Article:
Dons defend plan for £18,000-a-year college

Leading academics have defended their plans to build a privately funded university to rival Oxford and Cambridge from accusations of elitism.

Only straight A students will be able to apply to £18,000 a year New College of the Humanities in central London to take degrees– accredited by the University of London – in a range of subjects such as law, economics and philosophy.

The college, which will open next academic year and will be run for profit, has been established with £10m from City financiers, a multi-millionaire Swiss couple and the 14 professors themselves.

Professor AC Grayling, the philosopher and atheist, will be the college's first Master and other academics, who will all teach, include Richard Dawkins, the evolutionary biologist and Sir Christopher Ricks, former Oxford professor of poetry.

Prof Grayling said the institution was created as a reaction to cuts to funding for humanities subjects and would “offer a new model of higher education for the humanities in the UK”.

He said it was “coincidence” the university’s fees – which are exempt from Government regulations because they are privately funded - were exactly twice as high as the maximum that can be charged by state-funded institutions.

He said the university had already received a couple of applications and said £18,000 “was the cost of running the course”.

“The point is at the end of the day there is not enough capacity to satisfy demand, there are 10,000 British kids studying in the US,” he said, adding the university had set up a charitable trust which could help up to 30 per cent of students to receive discounted education.

Asked how the college would marry its philanthropic aim with the profit motive he said: “People who have a [business] interest in the college will get some return on their money, that’s just business [but] we could end up being the only university in the country to offer totally free education to the poorest students.”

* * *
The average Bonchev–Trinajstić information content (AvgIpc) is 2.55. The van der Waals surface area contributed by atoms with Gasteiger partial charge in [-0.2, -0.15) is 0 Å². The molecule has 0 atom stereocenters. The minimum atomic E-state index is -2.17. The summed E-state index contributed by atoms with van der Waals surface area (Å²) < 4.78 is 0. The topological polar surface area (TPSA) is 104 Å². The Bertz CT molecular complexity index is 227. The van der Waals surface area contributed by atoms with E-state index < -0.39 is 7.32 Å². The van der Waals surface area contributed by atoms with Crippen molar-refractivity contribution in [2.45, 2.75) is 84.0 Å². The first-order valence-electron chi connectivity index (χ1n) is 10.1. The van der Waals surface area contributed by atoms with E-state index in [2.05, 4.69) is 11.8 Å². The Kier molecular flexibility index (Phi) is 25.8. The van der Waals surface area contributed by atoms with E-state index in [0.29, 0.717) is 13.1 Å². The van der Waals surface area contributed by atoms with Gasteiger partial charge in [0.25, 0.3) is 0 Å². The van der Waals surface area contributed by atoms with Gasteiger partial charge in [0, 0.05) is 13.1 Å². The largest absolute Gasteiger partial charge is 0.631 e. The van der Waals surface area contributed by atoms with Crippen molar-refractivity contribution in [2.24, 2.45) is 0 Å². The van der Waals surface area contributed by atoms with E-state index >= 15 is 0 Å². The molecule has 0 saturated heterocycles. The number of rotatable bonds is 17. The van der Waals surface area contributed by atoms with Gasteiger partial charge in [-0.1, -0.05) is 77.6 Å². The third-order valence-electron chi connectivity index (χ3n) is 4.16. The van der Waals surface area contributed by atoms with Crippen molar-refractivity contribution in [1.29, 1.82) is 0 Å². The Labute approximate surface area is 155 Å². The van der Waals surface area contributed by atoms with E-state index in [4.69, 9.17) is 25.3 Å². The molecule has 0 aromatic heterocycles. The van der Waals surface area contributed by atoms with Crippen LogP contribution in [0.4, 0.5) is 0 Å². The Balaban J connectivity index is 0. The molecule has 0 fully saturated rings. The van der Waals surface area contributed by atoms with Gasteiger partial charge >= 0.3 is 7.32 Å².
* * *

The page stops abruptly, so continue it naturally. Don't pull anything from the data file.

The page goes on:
Prof Grayling added current fee levels at state universities would have to rise.

“The £9,000 fee is unsustainable, that ceiling will be shattered in a few years,” he said.

“If you talk to people at Oxford about what they are charging they would say the economic rate [of running a course] is more in the region of £30,000 a year.”

But Aaron Porter, president of the National Union of Students, said the move by the academics would only serve a small section of students and hasten the downfall of state institutions.

"When private institutions charge such high fees, an extra £9,000 on top of the already trebled fees, they will exclude all but the very richest students, even with financial support available for a small amount,” he said. “This institution has been created as an reaction to the Government's swingeing cuts to higher education funding that have seen all teaching funding removed from many humanities subjects. As an education in humanities from some of the leading thinkers in the world will be restricted to the richest and those academics will be removed from the public system. If the Government does not hit the brakes on this rushed reform and reverse the cuts to funding the UK's currently world-leading public universities will be irreparably damaged."

Students at the new university will expect Oxbridge-style one-to-one tutorials with academics, more than 12 contact hours a week and a 10 to 1 student to teacher ratio.

Students will take three "intellectual skills" modules in science literacy, logic and critical thinking and applied ethics.

Prof Grayling, added: “Our priorities at the college will be excellent teaching quality, excellent ratios of teachers to students, and a strongly supportive and responsive learning environment,” he said. “Our students will be challenged to develop as skilled, informed and reflective thinkers, and will receive an education to match that aspiration.”

The new institution is expected to become the forerunner of a new wave of privately-funded universities.

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